Polygon’s Effectively Addresses Major Bug

Insured Finance
4 min readJan 7, 2022


The Intelligent Insurer #48 — Polygon effectively addresses a bug that could have caused a potential $24 billion loss

Polygon Network ended 2021 by reporting a critical upgrade that saved over 9.27 billion MATIC tokens, equivalent to $23.6 billion at the time, from exploitation. This incident highlighted the delicate balance between security and transparency in the blockchain industry.

In the latest Intelligent Insurer, we examine Polygon’s report of the incident, which narrowed the cause to a code vulnerability that was highlighted by two white hat hackers. We also explore a contentious issue surrounding Polygon’s choice to delay the incident’s disclosure and the ramifications on investor trust in blockchain projects. However, we’ll first highlight the progress we’ve made this past week via our software development update.

Insured Finance software development update

We welcomed the new year with huge optimism and are ready to push the development of our next-generation digital asset insurance platform to the next level over the course of 2022. We began the new year on a positive note.

Our beta release is now available on the testnet for public access. We continue to gather feedback and improve our platform according to user inputs. In addition, we have launched a revamped version of our website which promises to enhance user experience immeasurably.

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White hat hackers uncover significant Polygon vulnerability

On December 3rd, 2021, a group of white hat hackers alerted Polygon via the network’s bug bounty program on Immunefi. The hackers identified a vulnerability on Polygon’s PoS genesis contract. According to the Polygon team, the amount of funds at risk made it essential for the team to execute a quick fix discreetly. Public awareness of the vulnerability would have led to malicious actors potentially stealing large sums of MATIC tokens.

Polygon’s team notified just their validators and full node operators and a fix was executed within 24 hours. Originally, this fix upgraded 80% of the network, with the remaining 20% following shortly thereafter. The full network upgrade took place on December 5th at block #22156660 without any major alteration in network operations. The Polygon team announced that their code remains open source.

There was a little twist in the course of the upgrade. Between the time when the vulnerability was unearthed and the fix deployed, a hacker managed to steal 801,601 MATIC tokens, equivalent to $1.6 million at the time. The network’s foundation bore the cost of the exploit and has also paid $3.46 million in bounties to the two white hat hackers who helped discover the bug. This is an impressive gesture that buttresses the integrity of the Polygon team and its fairness to the users of the network.

Polygon acknowledged the incident on December 29th, almost an entire month after the bug was originally discovered. This late disclosure prompted Polygon to explain its “silent patches” disclosure policy.

Silent patches and vulnerability disclosure debates

Until recently, the norm when handling security issues in the blockchain industry is to make the information public even before patches are completely fixed. In some cases, project teams announce bugs on Twitter while working in the background to fix the issue. Transparency is the ethos of blockchain and one would expect projects built on it to follow suit.

However, radical transparency has its disadvantages. In Polygon’s case, disclosing the vulnerability on December 9th would have led to huge losses for investors and would have been irresponsible. The silent patches policy first defined by the Go Ethereum team offered the best solution, albeit a less than ideal one.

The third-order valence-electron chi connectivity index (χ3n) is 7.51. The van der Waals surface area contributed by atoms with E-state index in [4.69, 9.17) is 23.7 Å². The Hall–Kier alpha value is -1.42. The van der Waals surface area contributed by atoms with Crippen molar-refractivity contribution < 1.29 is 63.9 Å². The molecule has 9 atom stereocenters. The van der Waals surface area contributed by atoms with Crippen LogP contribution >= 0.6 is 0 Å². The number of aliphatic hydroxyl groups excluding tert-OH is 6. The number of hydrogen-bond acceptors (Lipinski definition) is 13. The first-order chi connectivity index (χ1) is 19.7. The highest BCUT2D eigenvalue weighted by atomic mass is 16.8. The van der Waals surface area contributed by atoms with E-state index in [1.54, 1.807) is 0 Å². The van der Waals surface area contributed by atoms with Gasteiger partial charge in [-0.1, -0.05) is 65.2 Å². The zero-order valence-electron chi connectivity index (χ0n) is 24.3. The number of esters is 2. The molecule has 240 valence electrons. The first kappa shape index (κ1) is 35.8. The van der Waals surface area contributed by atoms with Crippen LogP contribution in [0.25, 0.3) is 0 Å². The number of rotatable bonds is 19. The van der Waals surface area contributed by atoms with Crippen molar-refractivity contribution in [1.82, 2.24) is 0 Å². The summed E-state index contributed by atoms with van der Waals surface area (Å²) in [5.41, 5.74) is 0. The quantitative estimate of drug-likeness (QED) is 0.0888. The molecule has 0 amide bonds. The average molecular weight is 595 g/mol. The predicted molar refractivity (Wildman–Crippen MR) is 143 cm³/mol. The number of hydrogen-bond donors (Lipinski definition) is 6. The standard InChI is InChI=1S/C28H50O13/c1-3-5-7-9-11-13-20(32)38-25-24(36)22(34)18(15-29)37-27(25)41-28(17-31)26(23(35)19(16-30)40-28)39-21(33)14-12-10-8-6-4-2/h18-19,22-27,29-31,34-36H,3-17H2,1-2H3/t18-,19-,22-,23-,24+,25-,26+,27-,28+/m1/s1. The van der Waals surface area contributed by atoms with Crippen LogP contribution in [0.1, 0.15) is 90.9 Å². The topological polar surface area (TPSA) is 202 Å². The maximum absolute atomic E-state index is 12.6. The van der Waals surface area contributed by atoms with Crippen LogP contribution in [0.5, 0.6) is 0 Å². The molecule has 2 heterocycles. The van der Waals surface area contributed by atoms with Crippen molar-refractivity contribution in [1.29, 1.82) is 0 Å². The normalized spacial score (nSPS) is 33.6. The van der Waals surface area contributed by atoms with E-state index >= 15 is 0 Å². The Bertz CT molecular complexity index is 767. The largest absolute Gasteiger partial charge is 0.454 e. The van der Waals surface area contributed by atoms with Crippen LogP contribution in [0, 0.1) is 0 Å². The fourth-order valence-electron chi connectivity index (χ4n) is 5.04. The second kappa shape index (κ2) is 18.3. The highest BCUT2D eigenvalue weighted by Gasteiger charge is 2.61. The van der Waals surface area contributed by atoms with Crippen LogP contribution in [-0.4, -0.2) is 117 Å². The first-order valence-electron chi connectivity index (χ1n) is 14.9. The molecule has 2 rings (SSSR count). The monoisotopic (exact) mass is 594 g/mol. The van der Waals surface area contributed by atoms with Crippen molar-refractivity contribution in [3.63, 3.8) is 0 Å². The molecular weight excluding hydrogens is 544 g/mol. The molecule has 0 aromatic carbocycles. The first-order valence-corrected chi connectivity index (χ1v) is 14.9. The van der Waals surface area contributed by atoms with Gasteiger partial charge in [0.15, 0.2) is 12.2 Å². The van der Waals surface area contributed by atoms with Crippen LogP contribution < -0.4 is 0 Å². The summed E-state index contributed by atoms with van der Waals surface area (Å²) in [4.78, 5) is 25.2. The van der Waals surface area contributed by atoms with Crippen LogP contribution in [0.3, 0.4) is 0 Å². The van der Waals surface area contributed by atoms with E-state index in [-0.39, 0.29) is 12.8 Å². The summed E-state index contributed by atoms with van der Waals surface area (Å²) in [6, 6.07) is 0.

Silent patches give node operators time to implement patches and negate vulnerabilities. Given the time it takes most networks to apply fixes, communicate, and vote on upgrades, it makes sense to adopt this less-than-transparent disclosure policy. However, any protection that investors receive comes at the cost of transparency.

The disclosure delay prevents investors from exercising their right to use their funds as they wish and forces them to remain invested in a vulnerable situation. In essence, the project team wrests choice from investors temporarily. Such policies could incentivize unscrupulous developer teams to exercise greater control over user funds, negating the purpose of blockchain and DeFi technologies.

The real issue lies in the time it takes for node operators to validate patches. Blockchain network processing speeds are a bottleneck and this forces all parties involved to choose between transparency and security. Until processing times remain high, investors need novel solutions to protect themselves.

This case with Polygon reveals that even with sophisticated policies, absolute security on blockchain networks remains impossible. Therefore, digital insurance solutions like Insured Finance offer the best way to mitigate risk and protect assets. Digital asset holders receive full compensation post security incidents, eliminating the stress of investing in less than secure venues.

Polygon’s choice in this incident was the right one, but it doesn’t change the fact that blockchain networks need an upgrade. Until then, investors remain potential hostages to developer teams and need creative solutions to secure their assets.

About Insured Finance

Insured Finance is a decentralized, peer-to-peer insurance marketplace. Users can request customized insurance on a wide variety of digital assets, thereby ensuring full protection. Those fulfilling requests can earn premiums and earn a competitive return on their capital. Claims are fully collateralized and settled instantly.



Insured Finance

A decentralized P2P insurance marketplace with easy claims and instant payouts. Powered by Polkadot.